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Reach for Humanity in Dark Times: The War in Ukraine

This is an article about the war in Ukraine by Tatyana Bilyik and Lisa Parkinson with the Ukrainian Association of Family Mediators.


Long before the Russian invasion of Ukraine, Tatyana Bilyk was well known as the pioneer of family mediation in Ukraine, accredited over 13 years ago by CEDR in the UK and committed to resolving family conflicts and helping families through times of crisis. Before the invasion, Tanya was training and supervising mediators at the Mediation School, specializing in child-inclusive mediation and in cross-border mediation accredited by Mikk, the German association of family mediators. Four years ago, she founded the Ukrainian Association of Family Mediators, drawing on the national Standards and Code of Practice for family mediators in Ukraine. Now, she is showing her exceptional courage and humanity in delivering food and medical supplies to sick and needy people in Kyiv and providing crisis counselling. Family mediators who work with couples in personal and family crisis are aware that the Chinese ideogram for ‘crisis’ combines two characters, one meaning ‘danger’ and the other, ‘opportunity’. Children and adults trapped in underground shelters in Ukraine face acute danger with no way out and no opportunity. We cannot stand by as helpless onlookers. We must seize this unprecedented opportunity to come together in supporting Ukraine, sending humanitarian aid to Ukrainian people and welcoming them in our homes.

Readers of Tanya’s searing account of living through this terrible war and helping others to survive it cannot fail to be moved by her spirit. Please send your donations to the Disasters Emergency Committee Ukraine Humanitarian Appeal


   Tatyana Bilyk, Kyiv

Just today while I’m writing these lines, the battle for Kyiv is taking place. A high-rise building was shelled at night, from which people have been evacuated all this morning. This building is very close to my house. My parents and brother with his family left their home that night due to the fact that their village had already been captured by Russian troops and military operations were taking place there. My family, my children and I made the decision to stay in Kyiv to support each other and get through this crisis together. Till that time, I have received and continue to receive many worried messages from relatives and friends that I urgently need to leave Kyiv as well. This is the difficult state in which I am now writing this post for the Facebook Page that was made by my colleague from Belgium ( Her initiative to create a page about the events taking place in our country is one of the signs of humanity which is not available to all people. It is not enough just to be born with two arms and legs in order to be a human, a person needs to make a lot of effort to become one.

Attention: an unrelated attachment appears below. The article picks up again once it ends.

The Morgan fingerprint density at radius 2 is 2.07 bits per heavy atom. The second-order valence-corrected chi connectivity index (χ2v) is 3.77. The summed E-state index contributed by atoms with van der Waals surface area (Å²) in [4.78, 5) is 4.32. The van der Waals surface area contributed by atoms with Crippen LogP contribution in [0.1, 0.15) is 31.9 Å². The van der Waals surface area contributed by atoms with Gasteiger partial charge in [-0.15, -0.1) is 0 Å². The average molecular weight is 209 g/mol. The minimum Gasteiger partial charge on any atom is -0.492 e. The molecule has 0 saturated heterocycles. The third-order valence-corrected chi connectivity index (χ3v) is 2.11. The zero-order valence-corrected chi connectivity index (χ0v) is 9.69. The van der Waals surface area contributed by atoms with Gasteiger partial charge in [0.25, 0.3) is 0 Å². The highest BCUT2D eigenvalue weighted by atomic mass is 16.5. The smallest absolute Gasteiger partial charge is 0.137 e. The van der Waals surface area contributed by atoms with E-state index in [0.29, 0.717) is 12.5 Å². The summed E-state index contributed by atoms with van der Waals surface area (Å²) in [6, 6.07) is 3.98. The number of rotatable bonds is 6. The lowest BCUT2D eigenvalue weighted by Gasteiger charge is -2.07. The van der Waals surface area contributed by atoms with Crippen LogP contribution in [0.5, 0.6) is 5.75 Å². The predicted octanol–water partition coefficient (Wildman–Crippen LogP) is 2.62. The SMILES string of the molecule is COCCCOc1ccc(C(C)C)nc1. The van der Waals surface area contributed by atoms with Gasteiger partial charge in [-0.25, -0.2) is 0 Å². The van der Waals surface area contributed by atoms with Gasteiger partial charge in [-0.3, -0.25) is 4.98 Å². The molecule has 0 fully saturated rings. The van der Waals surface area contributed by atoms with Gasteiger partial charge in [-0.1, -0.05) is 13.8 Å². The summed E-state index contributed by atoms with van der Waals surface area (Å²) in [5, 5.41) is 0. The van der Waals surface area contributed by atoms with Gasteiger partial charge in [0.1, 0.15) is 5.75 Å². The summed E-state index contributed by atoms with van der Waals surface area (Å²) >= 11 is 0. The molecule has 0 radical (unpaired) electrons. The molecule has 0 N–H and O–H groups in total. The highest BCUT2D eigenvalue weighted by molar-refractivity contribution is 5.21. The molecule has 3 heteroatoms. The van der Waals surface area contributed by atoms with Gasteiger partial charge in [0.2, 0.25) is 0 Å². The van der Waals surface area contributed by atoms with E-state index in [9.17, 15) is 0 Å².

I thank Karen (editor of a German journal of conflict management) for proposing to make this interview I am grateful for the opportunity to share my perspective as a professional mediator on what is happening in Ukraine, as well as to talk about how the war has affected my life and the lives of other mediators, and whether it has changed my idea of myself as a mediator.

Today is the 19th day of the war, everybody has changed, and those who left and those who remained in the country will never be the same as they were before the war, and it is important to accept this. We are facing with an abyss, fog, uncertainty, no one knows how it will end personally for each of us and for the whole country, but only accepting reality as it is, can give such an important sense of certainty for us.

A huge number of people (today this figure reached 2.7 million people) have left the country. The war has deprived many people of their homes, careers, jobs, and hundreds of thousands of professionals around the world are now faced with the need to start life anew almost from scratch, being in need of money and for many people having lack of language knowledge. This also applies to mediators who have already left the country or have been evacuated from places where hostilities are taking place. And every day the number of professional mediators who have left their homes is growing, as the air raid alert is already sounding in most regions of Ukraine.

I was one of those who, until the last moment, did not believe that the invasion of Russian troops into Ukraine was possible. It is so difficult to hear Russian propaganda about their coming to save us and at the same time we are being killed in our own homes. Mass burying of civilians have already begun in the yards of those who used to live there. Russian troops shell hospitals, schools, churches, and houses of civilians. It is unbearable to watch this and there are no words to justify what is happening.

Now I am a volunteer and every day I conduct crisis consultations for everyone who finds themselves in a difficult psychological state, distribute food and medicine for those who cannot leave the house or need help. Now there are many psychological consultations with women who have had to leave to save their children from the horrors of the war; with people who have remained in the country and are experiencing panic attacks, horror and depression from constant tension, hiding in basements and bomb shelters; with those who are tormented between the desire to save themselves, their families and the duty to stay with those who cannot leave, to support the country and the army. Working with these people, I don’t have the strength to help them make decision, to get through something or not to, if they don’t want it themselves, but I know for sure that the resources of the psyche are huge and our ability to survive and experience the terrible is simply colossal. Something simply unimaginable is happening at the moment, which is impossible to watch without tears. Or not even crying, because tears are already some way out, but just looking and feeling nothing. And then spitting, crying out, speaking out during consultations, otherwise a person is torn apart from the inside by a lot of accumulated deep feelings.